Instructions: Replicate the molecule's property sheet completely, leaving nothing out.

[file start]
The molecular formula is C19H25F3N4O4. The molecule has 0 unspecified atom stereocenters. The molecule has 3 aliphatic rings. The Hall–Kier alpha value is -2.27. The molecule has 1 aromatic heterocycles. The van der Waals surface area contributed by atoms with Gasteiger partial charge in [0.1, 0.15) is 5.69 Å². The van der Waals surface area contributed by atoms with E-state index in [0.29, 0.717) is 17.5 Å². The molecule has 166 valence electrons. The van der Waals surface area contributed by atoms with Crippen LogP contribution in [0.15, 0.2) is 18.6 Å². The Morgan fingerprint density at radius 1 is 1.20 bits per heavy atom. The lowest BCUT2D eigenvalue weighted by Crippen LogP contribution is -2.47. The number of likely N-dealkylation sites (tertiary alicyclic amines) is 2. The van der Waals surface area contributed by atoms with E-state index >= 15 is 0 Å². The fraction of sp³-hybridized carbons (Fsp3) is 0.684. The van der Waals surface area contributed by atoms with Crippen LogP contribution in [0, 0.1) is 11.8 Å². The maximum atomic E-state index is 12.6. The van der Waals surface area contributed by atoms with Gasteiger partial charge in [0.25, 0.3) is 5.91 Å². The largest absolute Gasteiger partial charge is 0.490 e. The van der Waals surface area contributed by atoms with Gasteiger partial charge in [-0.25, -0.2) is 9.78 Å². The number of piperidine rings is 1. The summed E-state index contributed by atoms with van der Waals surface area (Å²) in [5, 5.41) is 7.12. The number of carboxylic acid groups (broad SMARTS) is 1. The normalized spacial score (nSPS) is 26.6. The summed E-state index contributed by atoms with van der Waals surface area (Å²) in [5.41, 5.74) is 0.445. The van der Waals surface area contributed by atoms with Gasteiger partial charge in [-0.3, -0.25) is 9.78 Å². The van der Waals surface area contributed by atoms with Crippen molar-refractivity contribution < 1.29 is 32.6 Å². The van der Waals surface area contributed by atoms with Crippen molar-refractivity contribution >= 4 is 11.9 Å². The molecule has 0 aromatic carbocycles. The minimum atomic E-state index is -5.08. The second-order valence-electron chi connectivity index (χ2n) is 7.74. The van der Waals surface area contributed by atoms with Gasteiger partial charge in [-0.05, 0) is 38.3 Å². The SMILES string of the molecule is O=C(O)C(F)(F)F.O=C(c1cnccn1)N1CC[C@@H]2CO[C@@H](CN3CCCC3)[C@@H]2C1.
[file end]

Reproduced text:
The molecular formula is C19H25F3N4O4. The molecule has 0 unspecified atom stereocenters. The molecule has 3 aliphatic rings. The Hall–Kier alpha value is -2.27. The molecule has 1 aromatic heterocycles. The van der Waals surface area contributed by atoms with Gasteiger partial charge in [0.1, 0.15) is 5.69 Å². The van der Waals surface area contributed by atoms with E-state index in [0.29, 0.717) is 17.5 Å². The molecule has 166 valence electrons. The van der Waals surface area contributed by atoms with Crippen LogP contribution in [0.15, 0.2) is 18.6 Å². The Morgan fingerprint density at radius 1 is 1.20 bits per heavy atom. The lowest BCUT2D eigenvalue weighted by Crippen LogP contribution is -2.47. The number of likely N-dealkylation sites (tertiary alicyclic amines) is 2. The van der Waals surface area contributed by atoms with E-state index >= 15 is 0 Å². The fraction of sp³-hybridized carbons (Fsp3) is 0.684. The van der Waals surface area contributed by atoms with Crippen LogP contribution in [0, 0.1) is 11.8 Å². The maximum atomic E-state index is 12.6. The van der Waals surface area contributed by atoms with Gasteiger partial charge in [0.25, 0.3) is 5.91 Å². The largest absolute Gasteiger partial charge is 0.490 e. The van der Waals surface area contributed by atoms with Gasteiger partial charge in [-0.25, -0.2) is 9.78 Å². The number of piperidine rings is 1. The summed E-state index contributed by atoms with van der Waals surface area (Å²) in [5, 5.41) is 7.12. The number of carboxylic acid groups (broad SMARTS) is 1. The normalized spacial score (nSPS) is 26.6. The summed E-state index contributed by atoms with van der Waals surface area (Å²) in [5.41, 5.74) is 0.445. The van der Waals surface area contributed by atoms with Gasteiger partial charge in [-0.3, -0.25) is 9.78 Å². The van der Waals surface area contributed by atoms with Crippen molar-refractivity contribution < 1.29 is 32.6 Å². The van der Waals surface area contributed by atoms with Crippen molar-refractivity contribution >= 4 is 11.9 Å². The molecule has 0 aromatic carbocycles. The minimum atomic E-state index is -5.08. The second-order valence-electron chi connectivity index (χ2n) is 7.74. The van der Waals surface area contributed by atoms with Gasteiger partial charge in [-0.05, 0) is 38.3 Å². The SMILES string of the molecule is O=C(O)C(F)(F)F.O=C(c1cnccn1)N1CC[C@@H]2CO[C@@H](CN3CCCC3)[C@@H]2C1.